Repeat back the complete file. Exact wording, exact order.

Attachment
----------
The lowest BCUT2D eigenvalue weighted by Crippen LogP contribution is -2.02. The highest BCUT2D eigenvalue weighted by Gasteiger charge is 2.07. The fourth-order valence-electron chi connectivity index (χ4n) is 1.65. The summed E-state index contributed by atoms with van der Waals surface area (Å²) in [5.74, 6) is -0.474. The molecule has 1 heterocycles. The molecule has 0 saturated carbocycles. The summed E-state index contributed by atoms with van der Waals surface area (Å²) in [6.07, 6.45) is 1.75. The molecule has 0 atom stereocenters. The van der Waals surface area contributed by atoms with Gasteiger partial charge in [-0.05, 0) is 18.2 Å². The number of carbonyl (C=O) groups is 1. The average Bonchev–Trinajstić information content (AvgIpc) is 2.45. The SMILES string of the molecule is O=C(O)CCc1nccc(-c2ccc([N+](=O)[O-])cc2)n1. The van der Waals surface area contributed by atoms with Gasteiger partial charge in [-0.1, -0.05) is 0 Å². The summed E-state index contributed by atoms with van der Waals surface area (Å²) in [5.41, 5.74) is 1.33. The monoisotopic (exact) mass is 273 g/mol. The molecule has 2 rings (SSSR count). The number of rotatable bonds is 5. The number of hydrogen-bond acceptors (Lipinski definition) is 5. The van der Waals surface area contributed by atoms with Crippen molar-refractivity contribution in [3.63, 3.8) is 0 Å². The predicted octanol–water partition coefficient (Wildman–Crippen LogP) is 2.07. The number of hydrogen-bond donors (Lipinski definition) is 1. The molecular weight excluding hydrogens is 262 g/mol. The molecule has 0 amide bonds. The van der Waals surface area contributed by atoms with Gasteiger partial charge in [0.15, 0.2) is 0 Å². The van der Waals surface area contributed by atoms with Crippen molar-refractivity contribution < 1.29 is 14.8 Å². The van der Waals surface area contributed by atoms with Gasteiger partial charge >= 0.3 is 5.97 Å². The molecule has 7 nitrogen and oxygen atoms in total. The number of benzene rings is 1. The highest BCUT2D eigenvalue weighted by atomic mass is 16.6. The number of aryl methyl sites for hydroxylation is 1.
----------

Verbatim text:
The lowest BCUT2D eigenvalue weighted by Crippen LogP contribution is -2.02. The highest BCUT2D eigenvalue weighted by Gasteiger charge is 2.07. The fourth-order valence-electron chi connectivity index (χ4n) is 1.65. The summed E-state index contributed by atoms with van der Waals surface area (Å²) in [5.74, 6) is -0.474. The molecule has 1 heterocycles. The molecule has 0 saturated carbocycles. The summed E-state index contributed by atoms with van der Waals surface area (Å²) in [6.07, 6.45) is 1.75. The molecule has 0 atom stereocenters. The van der Waals surface area contributed by atoms with Gasteiger partial charge in [-0.05, 0) is 18.2 Å². The number of carbonyl (C=O) groups is 1. The average Bonchev–Trinajstić information content (AvgIpc) is 2.45. The SMILES string of the molecule is O=C(O)CCc1nccc(-c2ccc([N+](=O)[O-])cc2)n1. The van der Waals surface area contributed by atoms with Gasteiger partial charge in [-0.1, -0.05) is 0 Å². The summed E-state index contributed by atoms with van der Waals surface area (Å²) in [5.41, 5.74) is 1.33. The monoisotopic (exact) mass is 273 g/mol. The molecule has 2 rings (SSSR count). The number of rotatable bonds is 5. The number of hydrogen-bond acceptors (Lipinski definition) is 5. The van der Waals surface area contributed by atoms with Crippen molar-refractivity contribution in [3.63, 3.8) is 0 Å². The predicted octanol–water partition coefficient (Wildman–Crippen LogP) is 2.07. The number of hydrogen-bond donors (Lipinski definition) is 1. The molecular weight excluding hydrogens is 262 g/mol. The molecule has 0 amide bonds. The van der Waals surface area contributed by atoms with Gasteiger partial charge in [0.15, 0.2) is 0 Å². The van der Waals surface area contributed by atoms with Crippen molar-refractivity contribution < 1.29 is 14.8 Å². The van der Waals surface area contributed by atoms with Gasteiger partial charge >= 0.3 is 5.97 Å². The molecule has 7 nitrogen and oxygen atoms in total. The number of benzene rings is 1. The highest BCUT2D eigenvalue weighted by atomic mass is 16.6. The number of aryl methyl sites for hydroxylation is 1.